Food Talk – Andhra Pradesh, India

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mahesh

(Photo from: http://www.hyd.co.in/category/restaurants/)

Andhra Pradesh’s cuisine is probably the spiciest and hottest of all Indian cuisines. This region uses chillies and a lot of hot spices. Being the largest producer of rice in India, Andhra cuisine is mostly rice based, with vegetarian or non-vegetarian curries, gravies and pickles.

The state is also the hub for red chillies which makes most of the dishes very spicy or fiery. The traditional delicacies of Andhra are absolutely mouth-watering having a liberal use of spices.

The cuisine of the state can be broadly divided into Coastal, Uttar Andhra and the Rayalseema style of cooking.

(Photo from: https://myhometastes.wordpress.com/tag/nellore-chepala-pulusu/)

The coastal Andhra region is dominated by the Krishna and the Godavari deltas. Rice, Dhal and Sea Food forms the staple diet of this region.

Nellore is famous for its Nellore Reddy cuisine which is quite popular across Andhra Pradesh, Tamil Nadu and Karnataka. The food is hot, spicy and replete with "Pulusu" and "Kodikura".

(Photo from: http://www.burrp.com/know/community-kitchen-coastal-andhra-pradesh-74652)

The Nellore Thali meals are a big hit all across the state of Andhra Pradesh. Nellore is very famous for its authentic Chepala Pulsu and Nellore Style Dosa. Mutton (Lamb) Koora and Kodi (Chicken) Koora are the most popular meat dishes of the region. The gravy is based on tomato, onions, tamarind, coriander and coconut.  Fish, shrimp and prawns are favoured as well.

Obbattu (sweet stuffed bread), Ariselu (Pan fried sweet rice pancakes), Chakodi (a hot and crunchy snack), and Boondi Mithai are some of the popular sweets of Nellore.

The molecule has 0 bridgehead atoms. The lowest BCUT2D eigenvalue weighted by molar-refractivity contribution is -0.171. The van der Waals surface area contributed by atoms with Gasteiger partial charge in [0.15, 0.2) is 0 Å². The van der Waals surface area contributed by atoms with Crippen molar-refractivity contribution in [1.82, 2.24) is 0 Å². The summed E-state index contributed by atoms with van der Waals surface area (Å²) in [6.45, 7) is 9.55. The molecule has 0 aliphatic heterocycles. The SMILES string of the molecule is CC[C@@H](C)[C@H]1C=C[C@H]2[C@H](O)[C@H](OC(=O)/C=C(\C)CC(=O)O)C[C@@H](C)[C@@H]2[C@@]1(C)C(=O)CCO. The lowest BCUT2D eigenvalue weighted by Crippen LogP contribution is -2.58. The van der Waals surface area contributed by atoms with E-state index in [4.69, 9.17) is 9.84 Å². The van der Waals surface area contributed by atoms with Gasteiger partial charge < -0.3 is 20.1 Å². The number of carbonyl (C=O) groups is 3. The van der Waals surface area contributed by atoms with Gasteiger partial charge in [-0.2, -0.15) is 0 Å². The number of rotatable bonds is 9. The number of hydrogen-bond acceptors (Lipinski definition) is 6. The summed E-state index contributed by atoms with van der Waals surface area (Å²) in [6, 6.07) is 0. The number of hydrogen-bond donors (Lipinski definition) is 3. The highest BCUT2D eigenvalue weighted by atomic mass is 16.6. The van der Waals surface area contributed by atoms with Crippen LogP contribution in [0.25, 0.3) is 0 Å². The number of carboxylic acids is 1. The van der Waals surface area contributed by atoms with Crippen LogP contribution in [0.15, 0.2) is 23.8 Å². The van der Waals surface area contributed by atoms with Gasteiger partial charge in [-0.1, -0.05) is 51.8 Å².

The main meal comprises of pappu, vepudu, pulusu, charu, sambar and curd. Pappu and Aavakaaya (Mango) pickle with rice and ghee is a combination vegetarian people love to eat. Pulusu tastes good with rice and is prepared using tamarind. Fried item is referred to as Vepudu and Curry is called Kura/Iguru.

(Photo from: http://sirishaskitchen.blogspot.in/2010/04/gutti-vankaya-kura-stuffed-brinjal.html)

Vegetables used here include Bendekaya (okra), Vankaya (brinjal), Sorakaya (snake gourd), Beerakaya (ridge gourd) and Dondakaya (cocina).

Gongura is a popular leafy vegetable here. In fact, auspicious occasions and marriages are not complete without Gongura Pachadi on the menu. Other dishes with this vegetable include Gongura Pappu, Gongura Mamsam and Gongura Pulusu. Gutti Vankaya Kura is a traditional brinjal curry. Panasa Puttu Koora is made with jackfruit.

Famous non-vegetarian dishes include Kodi Vepudu (chicken fry), Chepala Pulusu (Fish Gravy), Natukodi Pulusu (Country Chicken Gravy), Kodi Biriyani (chicken biriyani), Guntur Kodi Koora (chicken gravy Guntur style), Rage Sankatti, Gongura Mamsam and Peetala Iguru.

Bommidayila Pulusu is a traditional fish curry. Punugalu is a famous street food made using Dosa Batter. Keema Methi (spiced minced lamb), Chicken Nizami and Prawn Pulao are some of the other famous dishes.

(Photo from: http://chivukulakitchen.blogspot.in/2010/10/inguva-kharam-vankaaya-egg-plant-with.html)

Uttar Andhra region is formed by the north-eastern districts of Srikakulam, Vizianagaram and Visakhapatnam. Cuisine of this area has its own distinctive flavours and unique taste, while it shares many similarities with Andhra region cuisine.